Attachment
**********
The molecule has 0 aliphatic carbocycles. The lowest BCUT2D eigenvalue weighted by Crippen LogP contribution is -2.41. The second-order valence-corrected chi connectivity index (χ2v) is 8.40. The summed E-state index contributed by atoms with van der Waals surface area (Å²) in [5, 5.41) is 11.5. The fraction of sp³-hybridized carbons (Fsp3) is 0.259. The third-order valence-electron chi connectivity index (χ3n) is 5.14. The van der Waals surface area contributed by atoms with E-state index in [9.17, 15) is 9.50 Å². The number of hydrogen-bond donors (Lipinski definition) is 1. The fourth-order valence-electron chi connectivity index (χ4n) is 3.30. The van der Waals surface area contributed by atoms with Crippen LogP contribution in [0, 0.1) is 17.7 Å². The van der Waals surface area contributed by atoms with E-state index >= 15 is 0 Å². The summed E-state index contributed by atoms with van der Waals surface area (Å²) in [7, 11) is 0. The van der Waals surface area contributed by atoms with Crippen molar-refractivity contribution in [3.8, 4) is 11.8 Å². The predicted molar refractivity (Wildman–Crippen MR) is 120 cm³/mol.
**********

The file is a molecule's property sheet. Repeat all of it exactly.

The molecule has 0 aliphatic carbocycles. The lowest BCUT2D eigenvalue weighted by Crippen LogP contribution is -2.41. The second-order valence-corrected chi connectivity index (χ2v) is 8.40. The summed E-state index contributed by atoms with van der Waals surface area (Å²) in [5, 5.41) is 11.5. The fraction of sp³-hybridized carbons (Fsp3) is 0.259. The third-order valence-electron chi connectivity index (χ3n) is 5.14. The van der Waals surface area contributed by atoms with E-state index in [9.17, 15) is 9.50 Å². The number of hydrogen-bond donors (Lipinski definition) is 1. The fourth-order valence-electron chi connectivity index (χ4n) is 3.30. The van der Waals surface area contributed by atoms with Crippen LogP contribution in [0, 0.1) is 17.7 Å². The van der Waals surface area contributed by atoms with E-state index >= 15 is 0 Å². The summed E-state index contributed by atoms with van der Waals surface area (Å²) in [7, 11) is 0. The van der Waals surface area contributed by atoms with Crippen molar-refractivity contribution in [3.8, 4) is 11.8 Å². The predicted molar refractivity (Wildman–Crippen MR) is 120 cm³/mol.